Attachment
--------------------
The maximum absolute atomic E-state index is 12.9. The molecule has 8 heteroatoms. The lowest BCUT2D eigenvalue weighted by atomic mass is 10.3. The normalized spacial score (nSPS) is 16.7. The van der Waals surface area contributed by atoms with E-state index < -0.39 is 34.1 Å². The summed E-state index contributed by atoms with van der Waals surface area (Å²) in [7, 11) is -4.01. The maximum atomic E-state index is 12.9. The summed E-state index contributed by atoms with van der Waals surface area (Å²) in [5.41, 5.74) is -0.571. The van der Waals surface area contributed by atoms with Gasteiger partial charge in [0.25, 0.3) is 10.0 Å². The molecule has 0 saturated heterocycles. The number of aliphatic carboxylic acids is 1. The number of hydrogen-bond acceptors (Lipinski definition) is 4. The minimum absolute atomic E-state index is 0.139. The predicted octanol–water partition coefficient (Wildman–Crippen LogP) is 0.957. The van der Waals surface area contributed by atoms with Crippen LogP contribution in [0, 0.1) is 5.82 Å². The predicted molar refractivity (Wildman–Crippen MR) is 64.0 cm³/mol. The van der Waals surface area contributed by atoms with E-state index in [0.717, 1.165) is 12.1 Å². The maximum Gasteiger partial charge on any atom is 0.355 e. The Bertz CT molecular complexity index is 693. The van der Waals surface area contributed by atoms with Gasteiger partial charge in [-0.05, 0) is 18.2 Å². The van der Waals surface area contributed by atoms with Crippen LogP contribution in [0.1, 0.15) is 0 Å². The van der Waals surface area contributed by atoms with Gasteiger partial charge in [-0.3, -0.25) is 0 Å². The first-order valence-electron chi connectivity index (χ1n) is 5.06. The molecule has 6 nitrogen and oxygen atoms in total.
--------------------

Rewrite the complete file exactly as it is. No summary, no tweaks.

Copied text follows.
The maximum absolute atomic E-state index is 12.9. The molecule has 8 heteroatoms. The lowest BCUT2D eigenvalue weighted by atomic mass is 10.3. The normalized spacial score (nSPS) is 16.7. The van der Waals surface area contributed by atoms with E-state index < -0.39 is 34.1 Å². The summed E-state index contributed by atoms with van der Waals surface area (Å²) in [7, 11) is -4.01. The maximum atomic E-state index is 12.9. The summed E-state index contributed by atoms with van der Waals surface area (Å²) in [5.41, 5.74) is -0.571. The van der Waals surface area contributed by atoms with Gasteiger partial charge in [0.25, 0.3) is 10.0 Å². The molecule has 0 saturated heterocycles. The number of aliphatic carboxylic acids is 1. The number of hydrogen-bond acceptors (Lipinski definition) is 4. The minimum absolute atomic E-state index is 0.139. The predicted octanol–water partition coefficient (Wildman–Crippen LogP) is 0.957. The van der Waals surface area contributed by atoms with Crippen LogP contribution in [0, 0.1) is 5.82 Å². The predicted molar refractivity (Wildman–Crippen MR) is 64.0 cm³/mol. The van der Waals surface area contributed by atoms with E-state index in [0.717, 1.165) is 12.1 Å². The maximum Gasteiger partial charge on any atom is 0.355 e. The Bertz CT molecular complexity index is 693. The van der Waals surface area contributed by atoms with Gasteiger partial charge in [-0.05, 0) is 18.2 Å². The van der Waals surface area contributed by atoms with Crippen LogP contribution in [0.1, 0.15) is 0 Å². The van der Waals surface area contributed by atoms with Gasteiger partial charge in [-0.3, -0.25) is 0 Å². The first-order valence-electron chi connectivity index (χ1n) is 5.06. The molecule has 6 nitrogen and oxygen atoms in total.